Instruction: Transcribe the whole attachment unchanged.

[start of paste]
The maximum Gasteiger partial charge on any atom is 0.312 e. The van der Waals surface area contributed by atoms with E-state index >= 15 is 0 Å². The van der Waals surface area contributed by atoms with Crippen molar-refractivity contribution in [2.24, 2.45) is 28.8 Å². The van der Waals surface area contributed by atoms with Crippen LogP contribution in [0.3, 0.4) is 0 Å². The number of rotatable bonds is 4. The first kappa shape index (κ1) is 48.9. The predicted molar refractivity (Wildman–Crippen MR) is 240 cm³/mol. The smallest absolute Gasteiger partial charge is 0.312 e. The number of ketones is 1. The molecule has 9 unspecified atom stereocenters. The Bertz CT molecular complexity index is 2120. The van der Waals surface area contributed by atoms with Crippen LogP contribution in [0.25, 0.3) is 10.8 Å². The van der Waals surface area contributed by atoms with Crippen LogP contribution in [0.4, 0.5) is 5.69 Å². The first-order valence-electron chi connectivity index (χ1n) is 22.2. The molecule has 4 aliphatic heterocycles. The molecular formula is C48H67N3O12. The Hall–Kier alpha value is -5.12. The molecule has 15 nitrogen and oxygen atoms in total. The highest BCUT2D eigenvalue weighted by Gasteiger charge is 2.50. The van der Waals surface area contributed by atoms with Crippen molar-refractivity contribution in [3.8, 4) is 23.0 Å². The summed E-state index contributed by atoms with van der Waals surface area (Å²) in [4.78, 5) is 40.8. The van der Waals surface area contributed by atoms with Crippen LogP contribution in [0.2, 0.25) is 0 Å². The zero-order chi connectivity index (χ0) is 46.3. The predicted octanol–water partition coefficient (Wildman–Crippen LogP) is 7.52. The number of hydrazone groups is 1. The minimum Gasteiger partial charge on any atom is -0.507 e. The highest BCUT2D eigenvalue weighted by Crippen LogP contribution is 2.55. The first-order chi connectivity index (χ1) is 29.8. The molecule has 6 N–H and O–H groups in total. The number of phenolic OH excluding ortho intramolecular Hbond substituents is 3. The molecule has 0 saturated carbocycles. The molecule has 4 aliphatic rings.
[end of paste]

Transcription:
The maximum Gasteiger partial charge on any atom is 0.312 e. The van der Waals surface area contributed by atoms with E-state index >= 15 is 0 Å². The van der Waals surface area contributed by atoms with Crippen molar-refractivity contribution in [2.24, 2.45) is 28.8 Å². The van der Waals surface area contributed by atoms with Crippen LogP contribution in [0.3, 0.4) is 0 Å². The number of rotatable bonds is 4. The first kappa shape index (κ1) is 48.9. The predicted molar refractivity (Wildman–Crippen MR) is 240 cm³/mol. The smallest absolute Gasteiger partial charge is 0.312 e. The number of ketones is 1. The molecule has 9 unspecified atom stereocenters. The Bertz CT molecular complexity index is 2120. The van der Waals surface area contributed by atoms with Crippen LogP contribution in [0.25, 0.3) is 10.8 Å². The van der Waals surface area contributed by atoms with Crippen LogP contribution in [0.4, 0.5) is 5.69 Å². The first-order valence-electron chi connectivity index (χ1n) is 22.2. The molecule has 4 aliphatic heterocycles. The molecular formula is C48H67N3O12. The Hall–Kier alpha value is -5.12. The molecule has 15 nitrogen and oxygen atoms in total. The highest BCUT2D eigenvalue weighted by Gasteiger charge is 2.50. The van der Waals surface area contributed by atoms with Crippen molar-refractivity contribution in [3.8, 4) is 23.0 Å². The summed E-state index contributed by atoms with van der Waals surface area (Å²) in [4.78, 5) is 40.8. The van der Waals surface area contributed by atoms with Crippen LogP contribution in [0.2, 0.25) is 0 Å². The zero-order chi connectivity index (χ0) is 46.3. The predicted octanol–water partition coefficient (Wildman–Crippen LogP) is 7.52. The number of hydrazone groups is 1. The minimum Gasteiger partial charge on any atom is -0.507 e. The highest BCUT2D eigenvalue weighted by Crippen LogP contribution is 2.55. The first-order chi connectivity index (χ1) is 29.8. The molecule has 6 N–H and O–H groups in total. The number of phenolic OH excluding ortho intramolecular Hbond substituents is 3. The molecule has 0 saturated carbocycles. The molecule has 4 aliphatic rings.